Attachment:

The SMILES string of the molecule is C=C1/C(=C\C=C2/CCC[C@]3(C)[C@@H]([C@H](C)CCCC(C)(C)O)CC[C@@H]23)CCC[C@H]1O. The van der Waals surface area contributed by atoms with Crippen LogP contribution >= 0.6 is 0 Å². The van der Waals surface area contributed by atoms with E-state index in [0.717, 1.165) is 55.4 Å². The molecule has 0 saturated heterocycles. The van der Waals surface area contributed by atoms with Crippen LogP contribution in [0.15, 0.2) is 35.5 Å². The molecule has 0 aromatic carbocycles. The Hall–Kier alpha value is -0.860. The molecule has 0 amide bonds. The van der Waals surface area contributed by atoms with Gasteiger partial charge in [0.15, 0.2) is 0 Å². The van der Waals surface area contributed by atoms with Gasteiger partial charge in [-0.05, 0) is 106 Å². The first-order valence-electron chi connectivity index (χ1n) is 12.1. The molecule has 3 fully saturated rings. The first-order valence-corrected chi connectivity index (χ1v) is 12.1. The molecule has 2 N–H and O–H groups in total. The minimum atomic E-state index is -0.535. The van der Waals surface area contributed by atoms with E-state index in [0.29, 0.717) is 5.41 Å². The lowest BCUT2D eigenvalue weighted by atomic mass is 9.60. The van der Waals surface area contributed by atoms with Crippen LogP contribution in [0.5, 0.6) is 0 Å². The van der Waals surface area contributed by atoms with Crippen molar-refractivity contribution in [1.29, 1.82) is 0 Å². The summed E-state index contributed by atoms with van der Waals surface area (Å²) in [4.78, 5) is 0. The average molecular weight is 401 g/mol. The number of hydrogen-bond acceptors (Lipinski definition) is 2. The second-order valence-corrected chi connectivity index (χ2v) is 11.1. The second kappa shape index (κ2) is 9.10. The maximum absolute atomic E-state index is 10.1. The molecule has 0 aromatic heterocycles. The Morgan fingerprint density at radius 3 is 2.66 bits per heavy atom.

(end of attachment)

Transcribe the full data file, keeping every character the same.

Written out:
The SMILES string of the molecule is C=C1/C(=C\C=C2/CCC[C@]3(C)[C@@H]([C@H](C)CCCC(C)(C)O)CC[C@@H]23)CCC[C@H]1O. The van der Waals surface area contributed by atoms with Crippen LogP contribution >= 0.6 is 0 Å². The van der Waals surface area contributed by atoms with E-state index in [0.717, 1.165) is 55.4 Å². The molecule has 0 saturated heterocycles. The van der Waals surface area contributed by atoms with Crippen LogP contribution in [0.15, 0.2) is 35.5 Å². The molecule has 0 aromatic carbocycles. The Hall–Kier alpha value is -0.860. The molecule has 0 amide bonds. The van der Waals surface area contributed by atoms with Gasteiger partial charge in [0.15, 0.2) is 0 Å². The van der Waals surface area contributed by atoms with Gasteiger partial charge in [-0.05, 0) is 106 Å². The first-order valence-electron chi connectivity index (χ1n) is 12.1. The molecule has 3 fully saturated rings. The first-order valence-corrected chi connectivity index (χ1v) is 12.1. The molecule has 2 N–H and O–H groups in total. The minimum atomic E-state index is -0.535. The van der Waals surface area contributed by atoms with E-state index in [0.29, 0.717) is 5.41 Å². The lowest BCUT2D eigenvalue weighted by atomic mass is 9.60. The van der Waals surface area contributed by atoms with Crippen LogP contribution in [0.5, 0.6) is 0 Å². The van der Waals surface area contributed by atoms with Crippen molar-refractivity contribution in [1.29, 1.82) is 0 Å². The summed E-state index contributed by atoms with van der Waals surface area (Å²) in [4.78, 5) is 0. The average molecular weight is 401 g/mol. The number of hydrogen-bond acceptors (Lipinski definition) is 2. The second-order valence-corrected chi connectivity index (χ2v) is 11.1. The second kappa shape index (κ2) is 9.10. The maximum absolute atomic E-state index is 10.1. The molecule has 0 aromatic heterocycles. The Morgan fingerprint density at radius 3 is 2.66 bits per heavy atom.